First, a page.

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Figure 1: Experimental design and summary of the results of the microarray analysis. (A) Diagrams showing experimental design and comparisons. (B) Relative water content of W82 and DT2008 plants exposed to a dehydration treatment. Data represent the mean and SE (n = 5). Asterisks indicate significant differences as determined by a Student's t-test (*P < 0.05; **P < 0.01 and ***P < 0.001). (C) Upregulated and downregulated genes identified in each comparison from 34097 genes that were assigned with a putative function. Data were obtained from the results of three independent microarray experiments of three biological repeats. (D) Effect of stress intensity on gene expression in roots of W82 and DT2008 as indicated by Venn analysis of differentially expressed gene sets identified in (C). W-D2/W-C, W82-dehydrated-2 h vs. W82-well-watered control-0 h; W-D10/W-C, W82-dehydrated-10 h vs. W82-well-watered control-0 h; W-D/W-C represents W-D2/W-C and/or W-D10/W-C (W82-dehydrated-2 h and/or 10 h vs. W82-well-watered control-0 h); DT-D2/DT-C, DT2008-dehydrated-2 h vs. DT2008-well-watered control-0 h; DT-D10/DT-C, DT2008-dehydrated-10 h vs. DT2008-well-watered control-0 h; DT-D/DT-C represents DT-D2/DT-C and/or DT-D10/DT-C (DT2008-dehydrated-2 h and/or 10 h vs. DT2008-well-watered control-0 h).
Mentions: In our experimental design, root transcriptomes of drought-sensitive W82 and drought-tolerant DT2008 were compared at 0 (unstressed), 2 (early stress), and 10 h (late stress) of dehydration (Figure 1A) by microarray analysis using the 66 K soybean GeneChip (Supplementary Table S1). The relative water content (RWC) of dehydrated plants was measured during dehydration treatment, and the values were 70.2 and 75.8% for W82 and DT2008, respectively, at 2 h, whereas the respective values at 10 h of dehydration were 18.1 and 40% (Figure 1B), indicating the mild and severe stress intensities. This experimental design thus allowed us to identify (i) dehydration-responsive genes in each cultivar in a time-course manner (W-D2/W-C and W-D10/W-C; DT-D2/DT-C and DT-D10/DT-C), as well as (ii) genes involved in regulatory network that regulates differential root trait (DT-C/W-C, DT-D2/W-D2, and DT-D10/W-D10), thereby potentially contributing to higher drought tolerance of DT2008 relative to W82.

Bottom Line: The higher drought tolerability of DT2008 vs.W82 might be attributed to differential expression in genes encoding osmoprotectant biosynthesis-, detoxification- or cell wall-related proteins, kinases, transcription factors and phosphatase 2C proteins.This research allowed us to identify genetic components that contribute to the improved drought tolerance of DT2008, as well as provide a useful genetic resource for in-depth functional analyses that ultimately leads to development of soybean cultivars with improved tolerance to drought.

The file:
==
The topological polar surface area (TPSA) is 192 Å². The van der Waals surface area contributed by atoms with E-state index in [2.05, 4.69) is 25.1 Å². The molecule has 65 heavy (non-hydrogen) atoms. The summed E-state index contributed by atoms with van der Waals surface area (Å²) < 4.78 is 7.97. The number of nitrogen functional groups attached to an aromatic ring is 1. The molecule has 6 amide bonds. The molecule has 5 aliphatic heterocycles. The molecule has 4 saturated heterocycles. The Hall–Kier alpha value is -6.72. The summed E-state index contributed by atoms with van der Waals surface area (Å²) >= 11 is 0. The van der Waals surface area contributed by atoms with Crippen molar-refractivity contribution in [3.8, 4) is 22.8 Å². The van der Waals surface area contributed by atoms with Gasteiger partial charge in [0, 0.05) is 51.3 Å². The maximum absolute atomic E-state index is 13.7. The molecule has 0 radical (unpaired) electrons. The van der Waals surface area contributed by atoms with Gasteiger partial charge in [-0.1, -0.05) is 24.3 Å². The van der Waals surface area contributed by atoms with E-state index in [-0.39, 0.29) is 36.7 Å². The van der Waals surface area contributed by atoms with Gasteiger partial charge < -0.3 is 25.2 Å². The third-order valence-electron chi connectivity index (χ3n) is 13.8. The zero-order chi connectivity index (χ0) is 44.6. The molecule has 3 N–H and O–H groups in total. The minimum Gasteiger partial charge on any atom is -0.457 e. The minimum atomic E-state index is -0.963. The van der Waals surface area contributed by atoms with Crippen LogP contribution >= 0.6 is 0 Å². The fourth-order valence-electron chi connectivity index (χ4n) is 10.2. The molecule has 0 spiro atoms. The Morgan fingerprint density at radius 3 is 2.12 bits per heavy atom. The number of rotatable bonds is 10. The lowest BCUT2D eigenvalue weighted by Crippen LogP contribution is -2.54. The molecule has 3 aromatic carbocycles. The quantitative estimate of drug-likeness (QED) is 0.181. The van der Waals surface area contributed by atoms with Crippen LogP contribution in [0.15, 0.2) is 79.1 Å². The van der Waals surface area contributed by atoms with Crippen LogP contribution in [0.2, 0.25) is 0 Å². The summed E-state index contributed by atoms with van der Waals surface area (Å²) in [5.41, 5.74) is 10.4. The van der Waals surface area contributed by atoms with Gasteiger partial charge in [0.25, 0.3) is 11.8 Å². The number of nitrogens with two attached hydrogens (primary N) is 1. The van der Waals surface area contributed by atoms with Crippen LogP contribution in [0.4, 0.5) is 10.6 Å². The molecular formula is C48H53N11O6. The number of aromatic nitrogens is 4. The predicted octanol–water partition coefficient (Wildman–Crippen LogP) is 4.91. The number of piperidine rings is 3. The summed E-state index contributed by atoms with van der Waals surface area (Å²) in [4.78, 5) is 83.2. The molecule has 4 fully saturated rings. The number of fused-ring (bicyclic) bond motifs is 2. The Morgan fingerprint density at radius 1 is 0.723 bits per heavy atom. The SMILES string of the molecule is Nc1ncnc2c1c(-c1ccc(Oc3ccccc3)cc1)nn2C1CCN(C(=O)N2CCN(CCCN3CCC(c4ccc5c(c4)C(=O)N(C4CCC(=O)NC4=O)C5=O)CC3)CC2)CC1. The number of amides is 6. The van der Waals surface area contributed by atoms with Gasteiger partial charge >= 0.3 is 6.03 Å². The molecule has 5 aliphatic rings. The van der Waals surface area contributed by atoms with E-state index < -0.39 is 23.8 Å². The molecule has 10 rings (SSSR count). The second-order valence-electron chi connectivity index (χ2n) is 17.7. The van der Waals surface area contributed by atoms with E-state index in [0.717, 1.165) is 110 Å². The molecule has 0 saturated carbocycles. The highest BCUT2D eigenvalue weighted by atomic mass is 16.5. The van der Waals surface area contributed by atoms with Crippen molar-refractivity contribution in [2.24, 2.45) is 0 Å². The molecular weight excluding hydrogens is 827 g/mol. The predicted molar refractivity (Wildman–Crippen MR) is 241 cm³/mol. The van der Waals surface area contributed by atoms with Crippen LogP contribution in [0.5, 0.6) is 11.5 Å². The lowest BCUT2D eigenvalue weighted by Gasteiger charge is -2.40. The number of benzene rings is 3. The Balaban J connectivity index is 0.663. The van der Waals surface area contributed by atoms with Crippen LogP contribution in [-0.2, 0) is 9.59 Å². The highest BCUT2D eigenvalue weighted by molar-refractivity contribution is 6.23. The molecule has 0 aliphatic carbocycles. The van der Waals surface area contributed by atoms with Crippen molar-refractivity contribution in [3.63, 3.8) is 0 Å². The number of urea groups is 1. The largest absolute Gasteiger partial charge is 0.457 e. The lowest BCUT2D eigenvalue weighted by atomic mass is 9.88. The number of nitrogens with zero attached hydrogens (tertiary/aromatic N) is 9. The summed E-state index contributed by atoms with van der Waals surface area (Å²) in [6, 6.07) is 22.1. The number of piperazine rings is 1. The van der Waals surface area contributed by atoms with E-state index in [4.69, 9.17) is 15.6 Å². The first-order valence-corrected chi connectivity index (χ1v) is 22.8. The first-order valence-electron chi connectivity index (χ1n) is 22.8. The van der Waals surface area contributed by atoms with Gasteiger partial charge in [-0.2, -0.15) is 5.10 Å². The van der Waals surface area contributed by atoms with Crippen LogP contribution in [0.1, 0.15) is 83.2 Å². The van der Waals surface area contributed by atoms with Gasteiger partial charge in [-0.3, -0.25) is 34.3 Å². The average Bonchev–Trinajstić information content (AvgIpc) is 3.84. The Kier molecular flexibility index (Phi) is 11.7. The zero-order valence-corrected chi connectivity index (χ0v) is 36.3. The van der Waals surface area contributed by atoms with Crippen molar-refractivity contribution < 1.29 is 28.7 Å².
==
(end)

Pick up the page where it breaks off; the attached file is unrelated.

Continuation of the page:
View Article: PubMed Central - PubMed

Affiliation: Signaling Pathway Research Unit, RIKEN Center for Sustainable Resource Science Yokohama, Japan ; National Key Laboratory for Plant Cell Technology, Agricultural Genetics Institute, Vietnamese Academy of Agricultural Science Hanoi, Vietnam.

ABSTRACT
The economically important DT2008 and the model Williams 82 (W82) soybean cultivars were reported to have differential drought-tolerant degree to dehydration and drought, which was associated with root trait. Here, we used 66K Affymetrix Soybean Array GeneChip to compare the root transcriptomes of DT2008 and W82 seedlings under normal, as well as mild (2 h treatment) and severe (10 h treatment) dehydration conditions. Out of the 38172 soybean genes annotated with high confidence, 822 (2.15%) and 632 (1.66%) genes showed altered expression by dehydration in W82 and DT2008 roots, respectively, suggesting that a larger machinery is required to be activated in the drought-sensitive W82 cultivar to cope with the stress. We also observed that long-term dehydration period induced expression change of more genes in soybean roots than the short-term one, independently of the genotypes. Furthermore, our data suggest that the higher drought tolerability of DT2008 might be attributed to the higher number of genes induced in DT2008 roots than in W82 roots by early dehydration, and to the expression changes of more genes triggered by short-term dehydration than those by prolonged dehydration in DT2008 roots vs. W82 roots. Differentially expressed genes (DEGs) that could be predicted to have a known function were further analyzed to gain a basic understanding on how soybean plants respond to dehydration for their survival. The higher drought tolerability of DT2008 vs. W82 might be attributed to differential expression in genes encoding osmoprotectant biosynthesis-, detoxification- or cell wall-related proteins, kinases, transcription factors and phosphatase 2C proteins. This research allowed us to identify genetic components that contribute to the improved drought tolerance of DT2008, as well as provide a useful genetic resource for in-depth functional analyses that ultimately leads to development of soybean cultivars with improved tolerance to drought.

No MeSH data available.


Related in: MedlinePlus